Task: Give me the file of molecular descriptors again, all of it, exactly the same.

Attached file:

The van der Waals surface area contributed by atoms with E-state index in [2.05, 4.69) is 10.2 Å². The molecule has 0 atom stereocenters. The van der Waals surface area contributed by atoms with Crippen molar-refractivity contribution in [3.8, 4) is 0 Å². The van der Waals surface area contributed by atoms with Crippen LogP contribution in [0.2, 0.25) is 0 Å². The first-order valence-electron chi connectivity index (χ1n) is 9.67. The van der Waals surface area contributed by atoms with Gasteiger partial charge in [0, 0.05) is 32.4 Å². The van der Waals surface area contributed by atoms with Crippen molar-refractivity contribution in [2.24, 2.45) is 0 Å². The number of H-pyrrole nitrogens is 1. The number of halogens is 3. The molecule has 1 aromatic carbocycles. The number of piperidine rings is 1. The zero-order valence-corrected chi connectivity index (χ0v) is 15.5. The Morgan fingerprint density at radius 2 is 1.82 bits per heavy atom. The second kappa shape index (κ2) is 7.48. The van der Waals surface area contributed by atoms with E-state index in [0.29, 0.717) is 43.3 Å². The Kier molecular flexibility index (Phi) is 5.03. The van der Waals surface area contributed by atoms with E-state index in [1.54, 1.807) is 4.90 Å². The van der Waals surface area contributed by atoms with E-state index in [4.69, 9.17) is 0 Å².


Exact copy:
The van der Waals surface area contributed by atoms with E-state index in [2.05, 4.69) is 10.2 Å². The molecule has 0 atom stereocenters. The van der Waals surface area contributed by atoms with Crippen molar-refractivity contribution in [3.8, 4) is 0 Å². The van der Waals surface area contributed by atoms with Crippen LogP contribution in [0.2, 0.25) is 0 Å². The first-order valence-electron chi connectivity index (χ1n) is 9.67. The van der Waals surface area contributed by atoms with Gasteiger partial charge in [0, 0.05) is 32.4 Å². The van der Waals surface area contributed by atoms with Crippen molar-refractivity contribution in [2.24, 2.45) is 0 Å². The number of H-pyrrole nitrogens is 1. The number of halogens is 3. The molecule has 1 aromatic carbocycles. The number of piperidine rings is 1. The zero-order valence-corrected chi connectivity index (χ0v) is 15.5. The Morgan fingerprint density at radius 2 is 1.82 bits per heavy atom. The second kappa shape index (κ2) is 7.48. The van der Waals surface area contributed by atoms with E-state index in [0.29, 0.717) is 43.3 Å². The Kier molecular flexibility index (Phi) is 5.03. The van der Waals surface area contributed by atoms with E-state index in [1.54, 1.807) is 4.90 Å². The van der Waals surface area contributed by atoms with E-state index in [4.69, 9.17) is 0 Å².